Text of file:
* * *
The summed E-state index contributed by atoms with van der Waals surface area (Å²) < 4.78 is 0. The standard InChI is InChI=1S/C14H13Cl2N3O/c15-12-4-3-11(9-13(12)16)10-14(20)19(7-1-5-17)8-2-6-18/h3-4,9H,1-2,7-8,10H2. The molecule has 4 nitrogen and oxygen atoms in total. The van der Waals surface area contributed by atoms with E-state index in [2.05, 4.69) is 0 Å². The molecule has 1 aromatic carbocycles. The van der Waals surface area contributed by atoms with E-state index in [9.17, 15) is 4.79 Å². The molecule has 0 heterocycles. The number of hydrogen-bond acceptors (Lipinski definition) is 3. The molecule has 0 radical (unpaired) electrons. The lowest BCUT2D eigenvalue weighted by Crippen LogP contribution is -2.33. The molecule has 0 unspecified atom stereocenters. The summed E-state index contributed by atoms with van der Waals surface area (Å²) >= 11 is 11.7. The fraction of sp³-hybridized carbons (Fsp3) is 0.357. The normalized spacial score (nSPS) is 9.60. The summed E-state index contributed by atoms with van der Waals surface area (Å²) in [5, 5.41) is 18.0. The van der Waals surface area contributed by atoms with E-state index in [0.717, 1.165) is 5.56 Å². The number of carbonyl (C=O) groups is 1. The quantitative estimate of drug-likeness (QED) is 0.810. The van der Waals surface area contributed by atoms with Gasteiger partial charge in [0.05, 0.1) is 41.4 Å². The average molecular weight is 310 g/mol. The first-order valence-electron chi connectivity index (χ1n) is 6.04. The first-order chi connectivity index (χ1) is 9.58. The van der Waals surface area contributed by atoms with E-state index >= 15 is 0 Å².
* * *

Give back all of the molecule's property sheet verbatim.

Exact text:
The summed E-state index contributed by atoms with van der Waals surface area (Å²) < 4.78 is 0. The standard InChI is InChI=1S/C14H13Cl2N3O/c15-12-4-3-11(9-13(12)16)10-14(20)19(7-1-5-17)8-2-6-18/h3-4,9H,1-2,7-8,10H2. The molecule has 4 nitrogen and oxygen atoms in total. The van der Waals surface area contributed by atoms with E-state index in [2.05, 4.69) is 0 Å². The molecule has 1 aromatic carbocycles. The van der Waals surface area contributed by atoms with E-state index in [9.17, 15) is 4.79 Å². The molecule has 0 heterocycles. The number of hydrogen-bond acceptors (Lipinski definition) is 3. The molecule has 0 radical (unpaired) electrons. The lowest BCUT2D eigenvalue weighted by Crippen LogP contribution is -2.33. The molecule has 0 unspecified atom stereocenters. The summed E-state index contributed by atoms with van der Waals surface area (Å²) >= 11 is 11.7. The fraction of sp³-hybridized carbons (Fsp3) is 0.357. The normalized spacial score (nSPS) is 9.60. The summed E-state index contributed by atoms with van der Waals surface area (Å²) in [5, 5.41) is 18.0. The van der Waals surface area contributed by atoms with E-state index in [0.717, 1.165) is 5.56 Å². The number of carbonyl (C=O) groups is 1. The quantitative estimate of drug-likeness (QED) is 0.810. The van der Waals surface area contributed by atoms with Gasteiger partial charge in [0.05, 0.1) is 41.4 Å². The average molecular weight is 310 g/mol. The first-order valence-electron chi connectivity index (χ1n) is 6.04. The first-order chi connectivity index (χ1) is 9.58. The van der Waals surface area contributed by atoms with E-state index >= 15 is 0 Å².